Films play to people’s desire to want to identify with a clear kind of good guy versus a bad guy, or to empathize or feel compassion for victims of violence. But the truth is that, in very many countries and in very many places, people are actually closer to perpetrators than to victims themselves, but they don’t realize it, or they don’t want to realize it. Even our computers and phones and various other things are marked very much by the suffering and exploitation of other people—and we know it.  It’s not a secret, and it hasn’t been for a very long time, and yet we live like that. These are the kind of questions I think are very important to ask.

The Act of Killing directors Joshua Oppenheimer and Christine Cynn.

Do you see yourself as a journalist?
No, I don’t. I understand that when we’re dealing with this material, there’s a responsibility to this material, there’s historical responsibility with this because it’s a story that’s really out there for anyone to pick up—but they weren’t doing it, or there were very few people that were investigating this.  I think, as a filmmaker, it was very difficult to separate myself from journalistic impulse. On the one hand, yes, there is an exposé element of film. But what was funny is that it’s an exposé on something that was actually very much in the open.

Do you believe filmmaking is effective in creating change?
Film, of course, has the potential to make change. I think very much that they can be powerful experiences for people; they can provide very important sign posts or can catalyze reflection in people or discussion between people, and all of that is very important.

The film has done a lot in Indonesia; there’s been over 500 screenings. One of the major national magazines made a whole issue dedicated to 1965, catalyzed by the film, and that’s a very important discussion that they have to have. And I think that the film has created an opening and a kind of provocation, and certain people have really taken that up and are really using the film to open up debate, which I think is really amazing and probably the most satisfying part of this whole process.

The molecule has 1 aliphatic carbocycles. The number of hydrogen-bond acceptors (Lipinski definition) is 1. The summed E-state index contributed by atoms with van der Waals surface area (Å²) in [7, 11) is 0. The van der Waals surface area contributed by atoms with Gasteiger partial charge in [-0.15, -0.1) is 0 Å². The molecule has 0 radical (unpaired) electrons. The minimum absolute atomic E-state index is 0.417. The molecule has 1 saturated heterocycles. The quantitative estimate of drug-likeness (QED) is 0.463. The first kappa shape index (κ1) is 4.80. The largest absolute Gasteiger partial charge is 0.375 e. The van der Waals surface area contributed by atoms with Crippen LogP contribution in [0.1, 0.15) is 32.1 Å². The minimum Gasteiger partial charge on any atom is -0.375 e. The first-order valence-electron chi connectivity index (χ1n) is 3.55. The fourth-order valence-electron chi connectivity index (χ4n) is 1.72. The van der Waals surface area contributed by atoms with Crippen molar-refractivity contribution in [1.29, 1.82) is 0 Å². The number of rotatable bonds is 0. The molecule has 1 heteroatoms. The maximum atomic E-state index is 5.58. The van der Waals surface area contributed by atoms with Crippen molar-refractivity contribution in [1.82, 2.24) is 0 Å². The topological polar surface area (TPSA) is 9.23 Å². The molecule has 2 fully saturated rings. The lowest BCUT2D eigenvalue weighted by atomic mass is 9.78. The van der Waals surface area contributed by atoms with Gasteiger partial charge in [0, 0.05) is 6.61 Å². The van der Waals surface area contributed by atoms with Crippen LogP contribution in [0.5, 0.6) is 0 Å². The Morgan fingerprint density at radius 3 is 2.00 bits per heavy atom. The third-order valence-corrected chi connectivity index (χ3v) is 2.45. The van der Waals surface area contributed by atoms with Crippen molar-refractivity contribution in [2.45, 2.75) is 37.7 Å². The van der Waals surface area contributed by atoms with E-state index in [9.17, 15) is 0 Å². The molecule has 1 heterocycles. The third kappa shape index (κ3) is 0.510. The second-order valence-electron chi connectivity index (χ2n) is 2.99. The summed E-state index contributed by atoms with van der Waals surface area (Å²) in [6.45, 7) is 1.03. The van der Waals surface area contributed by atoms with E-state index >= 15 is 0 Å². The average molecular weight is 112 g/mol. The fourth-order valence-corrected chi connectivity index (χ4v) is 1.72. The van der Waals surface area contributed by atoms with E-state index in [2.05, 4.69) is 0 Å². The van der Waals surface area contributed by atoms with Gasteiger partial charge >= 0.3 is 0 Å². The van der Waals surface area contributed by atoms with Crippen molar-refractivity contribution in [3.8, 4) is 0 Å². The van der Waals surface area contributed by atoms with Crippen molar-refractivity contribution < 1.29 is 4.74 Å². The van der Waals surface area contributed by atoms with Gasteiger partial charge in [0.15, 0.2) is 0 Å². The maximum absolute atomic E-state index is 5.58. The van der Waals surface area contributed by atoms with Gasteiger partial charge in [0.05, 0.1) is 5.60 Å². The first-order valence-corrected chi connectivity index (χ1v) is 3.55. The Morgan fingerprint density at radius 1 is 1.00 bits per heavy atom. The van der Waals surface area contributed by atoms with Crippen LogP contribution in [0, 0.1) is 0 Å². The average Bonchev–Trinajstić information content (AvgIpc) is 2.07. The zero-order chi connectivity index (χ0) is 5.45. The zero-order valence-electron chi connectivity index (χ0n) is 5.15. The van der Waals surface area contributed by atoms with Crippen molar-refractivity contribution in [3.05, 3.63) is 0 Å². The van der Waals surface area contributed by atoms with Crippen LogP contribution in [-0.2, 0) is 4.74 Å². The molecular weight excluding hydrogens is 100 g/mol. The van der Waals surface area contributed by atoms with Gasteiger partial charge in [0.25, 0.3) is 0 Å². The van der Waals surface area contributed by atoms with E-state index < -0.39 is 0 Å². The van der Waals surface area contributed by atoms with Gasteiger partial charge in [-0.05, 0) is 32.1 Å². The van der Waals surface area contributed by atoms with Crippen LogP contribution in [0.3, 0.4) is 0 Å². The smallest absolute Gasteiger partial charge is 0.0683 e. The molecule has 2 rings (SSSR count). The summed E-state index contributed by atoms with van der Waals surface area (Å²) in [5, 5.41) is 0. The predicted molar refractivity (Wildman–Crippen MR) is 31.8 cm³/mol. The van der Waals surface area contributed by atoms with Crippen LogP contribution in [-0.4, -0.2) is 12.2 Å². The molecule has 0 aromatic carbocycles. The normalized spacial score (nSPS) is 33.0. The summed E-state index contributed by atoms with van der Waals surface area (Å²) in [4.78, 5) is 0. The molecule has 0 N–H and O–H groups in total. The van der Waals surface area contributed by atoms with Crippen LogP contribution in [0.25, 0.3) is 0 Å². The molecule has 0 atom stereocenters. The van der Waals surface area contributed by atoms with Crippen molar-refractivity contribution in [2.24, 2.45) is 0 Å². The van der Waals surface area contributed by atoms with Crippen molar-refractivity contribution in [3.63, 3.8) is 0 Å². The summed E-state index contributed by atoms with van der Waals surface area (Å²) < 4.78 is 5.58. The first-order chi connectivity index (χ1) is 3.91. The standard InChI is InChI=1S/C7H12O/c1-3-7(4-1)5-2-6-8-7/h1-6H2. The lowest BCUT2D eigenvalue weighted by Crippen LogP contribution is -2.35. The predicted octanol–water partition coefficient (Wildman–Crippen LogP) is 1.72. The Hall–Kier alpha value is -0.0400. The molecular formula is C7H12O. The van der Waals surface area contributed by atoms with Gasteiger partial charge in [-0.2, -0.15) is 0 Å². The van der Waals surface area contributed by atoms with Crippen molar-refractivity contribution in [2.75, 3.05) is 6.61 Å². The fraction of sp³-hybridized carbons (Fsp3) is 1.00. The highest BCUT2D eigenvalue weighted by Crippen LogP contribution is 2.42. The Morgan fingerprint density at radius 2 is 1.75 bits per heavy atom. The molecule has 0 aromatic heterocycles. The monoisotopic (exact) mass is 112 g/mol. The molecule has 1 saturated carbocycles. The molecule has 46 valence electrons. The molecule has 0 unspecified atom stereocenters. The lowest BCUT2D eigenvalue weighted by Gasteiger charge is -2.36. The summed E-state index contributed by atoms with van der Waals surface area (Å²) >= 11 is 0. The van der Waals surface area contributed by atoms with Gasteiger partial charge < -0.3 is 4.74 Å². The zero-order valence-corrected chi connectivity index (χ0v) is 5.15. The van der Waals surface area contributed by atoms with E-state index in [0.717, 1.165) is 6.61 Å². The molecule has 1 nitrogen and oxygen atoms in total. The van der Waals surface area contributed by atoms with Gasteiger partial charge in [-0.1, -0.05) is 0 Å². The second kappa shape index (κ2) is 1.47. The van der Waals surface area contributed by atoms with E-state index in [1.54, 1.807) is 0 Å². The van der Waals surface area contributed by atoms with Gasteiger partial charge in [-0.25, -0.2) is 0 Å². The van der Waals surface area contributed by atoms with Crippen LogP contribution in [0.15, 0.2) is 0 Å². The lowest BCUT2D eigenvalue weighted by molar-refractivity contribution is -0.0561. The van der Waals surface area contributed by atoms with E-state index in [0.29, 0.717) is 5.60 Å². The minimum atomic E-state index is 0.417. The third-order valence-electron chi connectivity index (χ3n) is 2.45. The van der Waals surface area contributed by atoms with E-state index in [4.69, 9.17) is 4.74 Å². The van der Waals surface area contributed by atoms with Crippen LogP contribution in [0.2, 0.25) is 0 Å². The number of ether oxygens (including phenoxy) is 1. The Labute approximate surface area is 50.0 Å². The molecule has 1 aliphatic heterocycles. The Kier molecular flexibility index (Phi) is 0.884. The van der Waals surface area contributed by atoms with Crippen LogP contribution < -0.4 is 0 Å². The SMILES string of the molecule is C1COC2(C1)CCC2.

Can you tell me about the current project you are working on?
The next project is called scienceFUTURE: The Cloud Life of X, and it focuses on how we imagine the future, so in that sense, it is like The Act of Killing, working in this area of documenting the imagination. But this time it’s about projecting forward, rather than reflecting backwards historically. And I am interested in how, collectively, we can imagine the future and to use a narrative technique to do this.

How do you choose the films that you work on?
I really think I have a privilege as a filmmaker following my own curiosities and questions about the world and, if I’m interested in a person or a phenomenon or in a dynamic that’s happening in a community, filmmaking is a way of life. It’s a way in which you have an excuse to go and talk to people and spend time with people who—if you chose another line of work—you would have no reason, you would have no excuse to spend time with them. And filming for me really does that.  … I’ve been very fortunate, actually, to be able to use film as a way to move through life, a way to follow my own passions or interests in the world. Too few people are allowed to do that.